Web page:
/ 5 November 2010

Piracy puts Seychelles in hot water

Piracy Puts Seychelles In Hot Water

Written in English, alongside a prayer from the Qur’an in Arabic, on the prow of the 4m-long skiff is a phone and fax number. It even has an address. “PO Box 5529 Dubai — Inshore fishing vessels.”

It’s not what you’d expect to find on a Somali pirate boat. But then, until last year, the Seychelles was the last place you would expect to find Somali pirates.

“They buy them from Dubai,” said Lieutenant Colonel Michael Rosette, looking over the collection of Somali pirate boats the Seychelles coast guard he commands has captured in the past year.

“They don’t look like much. But they can make speeds of more than 20 knots. They come fast, firing AK-47s and RPGs, which allows them to put up ladders on the side of ships and board.”

Before 2009 there were no attacks on Seychelles-owned vessels by Somali pirates. Last year there were two, with one pirate vessel coming within 15km of the Indian Ocean archipelago’s main island, Mahe.

Bad season on its way
And now that the winter trade winds are over and the seas have turned calmer, he expects a lot more in the following months. “It’s going to be a bad season.”

With up to $12-million in ransoms now been paid for big oil tankers, piracy has never been more lucrative. That makes the job of Rosette and the 100-strong Seychelles coast guard more difficult than ever.

They have just two fishery patrol boats at their disposal and one of them, the Italian-built Andromache, is 28 years old.

This wasn’t much of a problem up until last year, when the coast guard’s main job was to protect the valuable fishing grounds around the country’s 1,3-million square kilometres of territorial waters from illegal trawling. The Seychelles boasts the third-largest tuna stocks in the world. But as international navies worked to rid the shipping canals of pirates around the Gulf of Aden between Yemen and Somalia, pirates have chosen to move south and east of their traditional hunting grounds. And that’s turned the Seychelles into a hub for anti-piracy operations in the Indian Ocean.

“We used to have, maybe, one international naval vessel a month,” said Rosette. “Now, so many.”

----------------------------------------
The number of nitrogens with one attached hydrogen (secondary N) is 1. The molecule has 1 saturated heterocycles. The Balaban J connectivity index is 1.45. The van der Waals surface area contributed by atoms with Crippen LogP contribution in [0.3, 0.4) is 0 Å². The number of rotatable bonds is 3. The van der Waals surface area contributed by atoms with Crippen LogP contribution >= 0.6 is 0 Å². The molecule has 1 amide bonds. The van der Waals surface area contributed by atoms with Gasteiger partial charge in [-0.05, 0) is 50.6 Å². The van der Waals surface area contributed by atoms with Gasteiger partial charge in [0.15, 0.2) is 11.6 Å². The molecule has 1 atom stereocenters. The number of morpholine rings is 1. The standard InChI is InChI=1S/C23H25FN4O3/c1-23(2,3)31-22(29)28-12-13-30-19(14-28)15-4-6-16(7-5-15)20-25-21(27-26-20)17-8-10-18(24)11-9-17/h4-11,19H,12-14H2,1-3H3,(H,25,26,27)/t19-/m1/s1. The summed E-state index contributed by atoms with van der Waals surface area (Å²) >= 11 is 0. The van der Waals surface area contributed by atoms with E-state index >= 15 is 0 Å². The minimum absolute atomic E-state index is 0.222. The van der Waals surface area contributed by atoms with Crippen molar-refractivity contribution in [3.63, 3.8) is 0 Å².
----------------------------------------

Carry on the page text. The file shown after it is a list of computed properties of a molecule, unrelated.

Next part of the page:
Docked at the harbour
A Spanish frigate is docked just off the main port of Victoria and at night a United States navy battle group with an aircraft carrier docks in the harbour.

Meanwhile, Eunavfor, the European Union’s naval force for Somalia, has provided fishing patrol aircraft and has begun using the Seychelles as the new hub for anti-piracy operations.

The Seychelles has welcomed this extra international assistance.

Putting out the Andromache for a week’s patrol costs €100 000, a huge burden for a middle-income country where the annual police budget is €1,5-million.

Toll on resources
The problem is taking an additional toll on the country’s resources.

For one, the Seychelles has a lack of prison space and experienced investigators to deal with the arrest and handing over of suspected pirates to the proper authorities.

More importantly, after many years of overvaluing the local rupee, the currency was floated in 2008 when the country entered an International Monetary Fund programme.

Coming on the back of oil and gas shocks and a severe foreign currency shortage, it has hit its principal tax earners hard.

About 98% of hard currency earnings on the 115-island archipelago comes from tourism and fishing.

Drop in revenue
Last year fishery revenue was down 85% based on yield, while tourism revenue fell 20%.

The global recession has probably had an impact. But locals also said that cruise liners, which can bring close to 2 000 visitors at a time, have stopped docking in Victoria port.

“It is a huge burden” said Home Affairs Minister Joel Morgan. “Especially when we are undergoing an IMF programme. It has affected our GDP by 4% and port revenue, which comes from harbourage and giving fuel to ships, is down 30%.

“We have modernised our laws on piracy and are working to get more experienced investigators to deal with the problem. But we need budget support for fuel and equipment in the coast guard because we are the only country in the region putting out a 24-hour service. We are doing as much as we can — but we need help.”